How well Apple is doing in the marketplace depends upon who you ask and what agenda or axe to grind they have. Answers vary, but the general meme among tech writers is Apple is doing everything wrong.
Well, let’s see how much is wrong about Apple and iPhone and how bad it is for competition. Wait. Isn’t that perspective something of a paradox? I mean, if it’s bad for iPhone then shouldn’t that be good for competitors?
The Money Trail
In the U.S., Special Counsel Robert Mueller is following the money trail because that’s what white collar crime is all about. The money trail is what Apple is all about, too. A company which
counts guesses such things says Apple’s iPhone accounted for about 85-percent of all the smartphone industry’s profits, about 50-percent of all revenue, and the iPhone X alone generated more than one third of total industry profits last quarter.
How is it again that there is so much wrong with Apple’s iPhone business model in the face of Chinese knock off brands which don’t make any money (Samsung takes most of the rest of the industry’s profits)?
Does it not seem strange to you that Apple and iPhone would garner so much criticism from technology writers and market analysts and yet completely own the industry? Strange. You know what else is strange? Sony has a smartphone. I know, right. Who knew?
Apparently, Sony has been making smartphones for years. The latest is packed full of modern technological goodies. This one is called the Sony Xperia XZ2 Premium– doesn’t the name just roll off your tongue? It looks like an Xperia design from 2013.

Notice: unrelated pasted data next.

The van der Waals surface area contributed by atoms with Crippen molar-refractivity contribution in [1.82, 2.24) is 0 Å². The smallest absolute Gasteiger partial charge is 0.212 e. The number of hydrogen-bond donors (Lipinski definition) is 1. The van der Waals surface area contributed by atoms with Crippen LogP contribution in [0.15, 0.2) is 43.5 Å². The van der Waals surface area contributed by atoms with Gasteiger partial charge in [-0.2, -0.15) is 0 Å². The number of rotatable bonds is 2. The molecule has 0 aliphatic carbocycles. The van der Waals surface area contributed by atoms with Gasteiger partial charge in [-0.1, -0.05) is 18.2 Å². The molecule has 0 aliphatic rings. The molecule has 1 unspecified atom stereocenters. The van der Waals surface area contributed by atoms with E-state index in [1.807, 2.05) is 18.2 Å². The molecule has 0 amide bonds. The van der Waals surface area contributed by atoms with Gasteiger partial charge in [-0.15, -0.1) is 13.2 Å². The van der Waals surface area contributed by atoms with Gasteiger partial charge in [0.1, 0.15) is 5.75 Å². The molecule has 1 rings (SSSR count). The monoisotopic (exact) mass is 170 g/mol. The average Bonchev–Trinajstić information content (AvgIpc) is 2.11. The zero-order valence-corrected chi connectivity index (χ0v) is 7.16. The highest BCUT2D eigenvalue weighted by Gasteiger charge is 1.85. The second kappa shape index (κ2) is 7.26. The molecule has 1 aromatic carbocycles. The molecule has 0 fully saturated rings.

Wait a minute. Don’t all smartphones these days look like the 2013 designs? I mean, they’re little more than glass and metal slabs with rounded corners, a big screen, a few buttons, right?
The Xperia XZ2 Premium comes with features that should but does not make Apple blush. There’s 6GB of RAM because apparently Android gobbles ram more than cable TV faux news gobbles fake news. It has a Qualcomm Snapdragon 845, 64GB of storage but a microSD slot for more, a giant 3540mAh battery, and the latest Android, 8,0 Oreo (I think it’s the latest; it’s hard to keep up).
What makes Sony’s Xperia stand out in a sea of smartphones that don’t stand out is the camera and display. Or, rather, cameras. It has a 19MP backside camera, and a 13MP selfie camera. The backside camera has the world’s highest ISO at 12800 sensitivity. 960 frames per second video.
The display is something else, too. It features 760-ppi. Uh huh. That’s 4k at 3840×2160 pixels. Think larger screen in a smaller frame (aluminum and glass). And, yes, it has a USB Type-C port, decent water resistance, and even wireless Qi charging. Sony hasn’t announced the price tag but last year’s model was $700.
The question to ask Sony is the same to ask almost every smartphone maker except Apple and Samsung. “Why bother?” Sony’s mobile device division has been a big money loser since 2014, going down in revenue every year. There are no profits. In fact, that’s the case with most smartphone makers. Revenue is going down, profits are non-existent.
Yet, in the minds of technology writers and market analysts, iPhone competition is not dead, and these walking dead counterparts to iPhone and Samsung’s Galaxy models are treated as if they matter in the marketplace. iPhone competitors may not be dead but are they little more than walking dead? iPhone competition isn’t dead because companies are not afraid to continue to lose money in the face of the iPhone-Galaxy duopoly.
Yeah, I know. Crazy, right? Even Sony acts crazy.